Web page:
Persons who are legally married have long enjoyed a wide range of benefits in the United States, including:
In 2013, the U.S. Supreme Court struck down the provision of the Defense of Marriage Act that defined marriage as a union between a man and a woman. That ruling, however, applied only to the availability of federal benefits, and specifically held that federal benefits are available only in those states that have legalized same-sex marriage. To date, 17 states grant licenses for same-sex marriages and another eight are waiting the decision of state supreme courts.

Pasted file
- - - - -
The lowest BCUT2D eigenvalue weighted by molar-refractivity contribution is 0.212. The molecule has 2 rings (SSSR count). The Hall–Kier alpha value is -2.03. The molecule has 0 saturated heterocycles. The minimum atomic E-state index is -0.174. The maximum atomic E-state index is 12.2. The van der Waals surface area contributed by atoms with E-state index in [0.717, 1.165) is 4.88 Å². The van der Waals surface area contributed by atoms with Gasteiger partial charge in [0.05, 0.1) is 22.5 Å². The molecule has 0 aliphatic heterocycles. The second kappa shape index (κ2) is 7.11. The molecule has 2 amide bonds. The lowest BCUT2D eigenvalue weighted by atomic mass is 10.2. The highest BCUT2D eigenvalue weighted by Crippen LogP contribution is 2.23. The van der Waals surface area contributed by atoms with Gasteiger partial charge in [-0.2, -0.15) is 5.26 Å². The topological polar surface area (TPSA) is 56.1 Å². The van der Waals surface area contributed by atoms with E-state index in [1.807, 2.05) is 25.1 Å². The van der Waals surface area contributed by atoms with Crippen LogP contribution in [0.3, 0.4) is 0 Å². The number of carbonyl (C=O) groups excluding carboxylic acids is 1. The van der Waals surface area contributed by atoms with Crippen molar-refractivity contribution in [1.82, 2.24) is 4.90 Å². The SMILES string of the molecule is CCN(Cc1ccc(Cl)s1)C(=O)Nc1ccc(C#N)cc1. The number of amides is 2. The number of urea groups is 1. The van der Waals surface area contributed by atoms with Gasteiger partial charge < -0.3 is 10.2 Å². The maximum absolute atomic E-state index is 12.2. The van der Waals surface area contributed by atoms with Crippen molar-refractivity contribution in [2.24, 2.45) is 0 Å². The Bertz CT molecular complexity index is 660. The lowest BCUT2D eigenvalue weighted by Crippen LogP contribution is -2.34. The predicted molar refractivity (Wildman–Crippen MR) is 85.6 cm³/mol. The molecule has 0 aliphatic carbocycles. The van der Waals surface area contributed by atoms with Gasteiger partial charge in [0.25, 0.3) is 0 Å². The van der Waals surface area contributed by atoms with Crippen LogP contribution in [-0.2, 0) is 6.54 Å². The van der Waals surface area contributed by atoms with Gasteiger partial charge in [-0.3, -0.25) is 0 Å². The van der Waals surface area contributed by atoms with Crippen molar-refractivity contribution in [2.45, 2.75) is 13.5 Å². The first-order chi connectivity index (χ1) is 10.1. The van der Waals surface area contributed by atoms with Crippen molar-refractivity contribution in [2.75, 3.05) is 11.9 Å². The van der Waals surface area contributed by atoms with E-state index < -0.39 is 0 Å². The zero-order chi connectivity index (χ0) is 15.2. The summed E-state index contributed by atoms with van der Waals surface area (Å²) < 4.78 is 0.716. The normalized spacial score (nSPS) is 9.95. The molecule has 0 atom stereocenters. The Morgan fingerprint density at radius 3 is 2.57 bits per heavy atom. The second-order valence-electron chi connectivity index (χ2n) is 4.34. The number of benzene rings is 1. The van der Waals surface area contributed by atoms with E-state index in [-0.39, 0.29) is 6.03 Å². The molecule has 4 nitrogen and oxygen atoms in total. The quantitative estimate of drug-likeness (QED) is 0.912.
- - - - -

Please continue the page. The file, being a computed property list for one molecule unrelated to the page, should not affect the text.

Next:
A common law marriage is one that is recognized under state law without the requirement of a ceremony or a license. Currently, there are 12 states that recognize common law marriage. While the requirements for common law marriage differ from state to state, some of the common denominators include cohabitating for a specific period of time or holding yourself out as married.
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